My current lawn

All this talk about Delawning and Organic Lawn Care can really turn a girl off the golf course look, ya know.  Not to mention wanting to avoid those loud, polluting mowers and blowers.  Plus, we’re seeing so many fabulous replacements for lawns – like woodland gardens, perennial gardens, shrub gardens and the to-die-for native Texas look in the gardens of Austin.  Compared to all of them, lawns look awfully uninspired.

LOGISTICS
Then there’s my own unique impediment to mowing:  this lovely boulder staircase that I have to navigate with a mower to get to the backyard.  When the rotting railroad tie steps were replaced I cited easy mower passage as a requirement for this stonework.  Steps with nice clean edges were what I had in mind but instead I got this really-rustic-totally-impractical kind of stone staircase that I have to CARRY any LAWNMOWER down.  Not fun.

So I decided it was time to find myself a cute little electric mower I could carry – done.  The cord’s a pain but what do you expect for just over 100 bucks?  And I totally loved it – until it died after 5 mowings.

PLAN B – THE MEADOW
Now with my cute mower awaiting repair, I had a gardening brainstorm, or so it seemed – I’ll just let the damn grass grow!  FREE THE GRASS – that’s the spirit! After all, the clover I’d been adding was already creating a nice meadow look.  So the plan was to somehow manage to keep my little front lawn mowed but in the privacy of my backyard to take a giant step from naturalistic to, well, nature.  I was psyched.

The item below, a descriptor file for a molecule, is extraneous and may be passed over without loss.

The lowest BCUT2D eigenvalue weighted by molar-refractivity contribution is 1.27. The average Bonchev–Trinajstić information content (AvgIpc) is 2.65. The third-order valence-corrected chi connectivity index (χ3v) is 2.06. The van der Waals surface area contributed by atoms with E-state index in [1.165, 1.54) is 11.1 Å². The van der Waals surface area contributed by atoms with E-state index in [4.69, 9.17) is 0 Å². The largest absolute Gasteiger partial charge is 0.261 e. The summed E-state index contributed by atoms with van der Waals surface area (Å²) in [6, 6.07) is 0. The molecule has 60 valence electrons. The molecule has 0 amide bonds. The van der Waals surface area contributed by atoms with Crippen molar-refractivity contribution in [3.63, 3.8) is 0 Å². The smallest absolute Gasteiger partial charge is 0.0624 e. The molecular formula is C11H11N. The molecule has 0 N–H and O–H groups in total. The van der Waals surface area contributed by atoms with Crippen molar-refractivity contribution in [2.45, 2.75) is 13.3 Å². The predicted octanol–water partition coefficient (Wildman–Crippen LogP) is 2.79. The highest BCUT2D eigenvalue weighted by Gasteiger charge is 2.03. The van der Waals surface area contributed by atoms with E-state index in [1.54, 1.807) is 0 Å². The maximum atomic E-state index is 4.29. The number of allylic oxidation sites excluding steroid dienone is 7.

So, how do you like the look?  Granted, it’s easy on the eyes but would you really like moving around your garden through 2-foot high grass?  I can tell you it feels more like trudging than walking.  And as the summer wore on, of course, there’s no telling how high it would have gotten but I’ll never know because suddenly my meadow had lost its romantic aura and I felt a urgent urge to CUT THE DAMN GRASS.

BACK TO NORMAL
I won’t bore you with the details of making that happen – it took 3 mowers and a sythe – but finally it’s back to normal.  Long, biodiverse normal, but functionally normal enough.  And I learned a lesson.  Not just that grass grows taller than I’d have guessed but a lesson about human nature itself.  We don’t want high grasses around our homes, nosiree.  We don’t feel safe unless we can see those predators approaching, an imperative that really came home to me when the snakes started scurrying away from my mower.  So I asserted my homo sapien dominance, drove the larger wildlife from my grass, and reestablished it as the clearing around my homestead.  I guess I’m a savannah animal after all.

MORE ON MEADOWS
Here’s a good overview from the National Arboretum’s Scott Aker in the Washington Post.  Just scroll to his second Q&A for what  I would title “The Hard Truth About Meadows”.   Now maybe if I’d just reread it myself a few weeks ago.

IS CLOVER THE ANSWER?
My recent research on meadows (and yes, gardeners simply must define their mistakes as research) brings up another hypothesis to be tested: that clover – naturally short, self-fertilizing because it fixes nitrogen, excellent provider of nectar for the bees – might just be the answer.  Or maybe a clover path through the tall grass?  Readers, what are your ideas for a no-mow-lawn-open-space-meadow type thingie?